Travel restrictions due to the pandemic seem to have impacted Trujet’s operations. Lessors of the low-cost carrier have grounded five out of seven aircraft over unpaid dues, according to sources.

Trujet has aircraft of the ATR family in its fleet. Two aircraft belong to DAE, a Dubai-based aircraft leasing company, while the other three are owned by Elix, a Dublin-based aircraft leasing company.

A source privy to the information told BusinessLine that after multiple notices were issued to Trujet for pending payments, the two lessors grounded five aircraft from July 12.

‘Watertight agreement’

“Trujet tried negotiating the lease agreements with the lessors seeking more time for making payments. However, a lease agreement, unlike a vendor agreement, is watertight in most cases. It is practically impossible to delay payments,” the source said.

Trujet did not respond to queries sent by BusinessLine . But one of its consultants claimed that the aircraft were grounded for maintenance purposes.

A spokesperson at Elix refused to comment on Trujet specifically, but said that as an aircraft lessor, the company “is working with all our customers in India and globally to find solutions that are adapted to the current difficult circumstances faced by airlines and leasing companies alike. As you can imagine, with the Covid-19 crisis many airlines are experiencing a significant decrease in revenues.”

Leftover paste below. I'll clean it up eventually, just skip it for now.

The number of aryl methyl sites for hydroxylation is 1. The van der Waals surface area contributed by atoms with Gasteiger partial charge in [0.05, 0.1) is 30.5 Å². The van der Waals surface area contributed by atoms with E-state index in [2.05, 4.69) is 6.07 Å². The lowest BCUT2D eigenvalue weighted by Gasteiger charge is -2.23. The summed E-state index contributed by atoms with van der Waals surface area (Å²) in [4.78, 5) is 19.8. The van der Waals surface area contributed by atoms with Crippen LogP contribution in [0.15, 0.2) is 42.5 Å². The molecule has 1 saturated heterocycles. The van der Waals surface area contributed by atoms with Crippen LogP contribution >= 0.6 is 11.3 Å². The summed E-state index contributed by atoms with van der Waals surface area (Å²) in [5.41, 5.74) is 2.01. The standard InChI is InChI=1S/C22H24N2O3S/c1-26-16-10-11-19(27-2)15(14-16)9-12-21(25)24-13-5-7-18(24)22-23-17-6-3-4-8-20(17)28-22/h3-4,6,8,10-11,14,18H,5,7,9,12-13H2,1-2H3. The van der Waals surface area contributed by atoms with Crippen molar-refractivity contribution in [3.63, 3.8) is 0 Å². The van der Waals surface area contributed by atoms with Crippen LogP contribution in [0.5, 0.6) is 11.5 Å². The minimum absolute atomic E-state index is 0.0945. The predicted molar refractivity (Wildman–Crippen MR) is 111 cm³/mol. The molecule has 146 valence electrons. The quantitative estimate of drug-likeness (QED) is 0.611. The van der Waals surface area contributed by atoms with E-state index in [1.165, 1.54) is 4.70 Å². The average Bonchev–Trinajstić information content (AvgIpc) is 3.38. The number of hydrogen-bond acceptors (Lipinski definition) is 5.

A spokesperson for DAE said, “we do not comment on our relationships with our customers.”

Trujet was established in July 2015 by Turbo Megha Airways. The carrier operates a route network primarily focussing on the country's central Andhra Pradesh and Telangana regions, with destinations including Tirupati, Hyderabad, Aurangabad, Vijayawada and Rajahmundry.

According to industry data, the two operational aircraft have been flying normally between Bengaluru, Bidar, Hyderabad and Vijaywada, to schedule. Recently, the airline stopped flying between Nashik and Ahmedabad. Airline officials had told media then that the routes on this flight would resume on July 16. Of the other five grounded aircraft, three haven’t operated for over a week, according to information available on real-time commercial aircraft flight tracking site Flight Radar.

Traffic data

According to the latest Directorate General of Civil Aviation’s air traffic data for May, the passenger load factor (PLF) on the flights that Trujet operated was 24.3 per cent. Other carriers had a PLF 10-20 per cent higher than Trujet.

Trujet carried 20,000 passengers in May compared to 70,000 passengers in March and its market share dropped from 0.7 per cent in March to 0.6 per cent in May. Due to the nationwide lockdown, air travel was banned from the last week of March to the third week of May.